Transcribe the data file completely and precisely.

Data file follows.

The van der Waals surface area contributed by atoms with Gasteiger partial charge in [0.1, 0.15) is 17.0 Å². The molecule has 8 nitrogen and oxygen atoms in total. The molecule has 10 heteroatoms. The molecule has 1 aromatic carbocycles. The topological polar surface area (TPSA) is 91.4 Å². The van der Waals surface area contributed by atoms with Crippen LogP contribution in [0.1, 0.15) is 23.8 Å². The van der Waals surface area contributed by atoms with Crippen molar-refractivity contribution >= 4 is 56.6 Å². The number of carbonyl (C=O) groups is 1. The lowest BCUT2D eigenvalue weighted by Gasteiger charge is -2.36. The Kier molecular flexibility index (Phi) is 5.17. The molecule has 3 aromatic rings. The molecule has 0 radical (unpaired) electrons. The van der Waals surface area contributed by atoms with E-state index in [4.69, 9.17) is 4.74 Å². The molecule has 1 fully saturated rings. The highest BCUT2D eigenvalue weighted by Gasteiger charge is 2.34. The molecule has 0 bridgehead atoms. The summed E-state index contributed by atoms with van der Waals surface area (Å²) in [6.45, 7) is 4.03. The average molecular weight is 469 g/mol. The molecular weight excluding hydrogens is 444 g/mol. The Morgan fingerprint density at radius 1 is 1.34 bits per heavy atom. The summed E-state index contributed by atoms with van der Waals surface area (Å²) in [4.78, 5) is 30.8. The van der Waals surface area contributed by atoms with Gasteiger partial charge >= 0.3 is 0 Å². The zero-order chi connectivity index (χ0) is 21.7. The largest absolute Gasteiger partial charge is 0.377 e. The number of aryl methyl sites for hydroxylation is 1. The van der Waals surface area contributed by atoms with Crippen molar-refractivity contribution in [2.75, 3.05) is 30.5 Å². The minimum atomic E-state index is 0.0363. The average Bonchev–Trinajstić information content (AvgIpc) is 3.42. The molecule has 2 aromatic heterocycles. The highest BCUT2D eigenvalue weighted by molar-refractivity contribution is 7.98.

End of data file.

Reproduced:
The van der Waals surface area contributed by atoms with Gasteiger partial charge in [0.1, 0.15) is 17.0 Å². The molecule has 8 nitrogen and oxygen atoms in total. The molecule has 10 heteroatoms. The molecule has 1 aromatic carbocycles. The topological polar surface area (TPSA) is 91.4 Å². The van der Waals surface area contributed by atoms with Crippen LogP contribution in [0.1, 0.15) is 23.8 Å². The van der Waals surface area contributed by atoms with Crippen molar-refractivity contribution >= 4 is 56.6 Å². The number of carbonyl (C=O) groups is 1. The lowest BCUT2D eigenvalue weighted by Gasteiger charge is -2.36. The Kier molecular flexibility index (Phi) is 5.17. The molecule has 3 aromatic rings. The molecule has 0 radical (unpaired) electrons. The van der Waals surface area contributed by atoms with E-state index in [4.69, 9.17) is 4.74 Å². The molecule has 1 fully saturated rings. The highest BCUT2D eigenvalue weighted by Gasteiger charge is 2.34. The molecule has 0 bridgehead atoms. The summed E-state index contributed by atoms with van der Waals surface area (Å²) in [6.45, 7) is 4.03. The average molecular weight is 469 g/mol. The molecular weight excluding hydrogens is 444 g/mol. The Morgan fingerprint density at radius 1 is 1.34 bits per heavy atom. The summed E-state index contributed by atoms with van der Waals surface area (Å²) in [4.78, 5) is 30.8. The van der Waals surface area contributed by atoms with Gasteiger partial charge >= 0.3 is 0 Å². The zero-order chi connectivity index (χ0) is 21.7. The largest absolute Gasteiger partial charge is 0.377 e. The number of aryl methyl sites for hydroxylation is 1. The van der Waals surface area contributed by atoms with Crippen molar-refractivity contribution in [2.75, 3.05) is 30.5 Å². The minimum atomic E-state index is 0.0363. The average Bonchev–Trinajstić information content (AvgIpc) is 3.42. The molecule has 2 aromatic heterocycles. The highest BCUT2D eigenvalue weighted by molar-refractivity contribution is 7.98.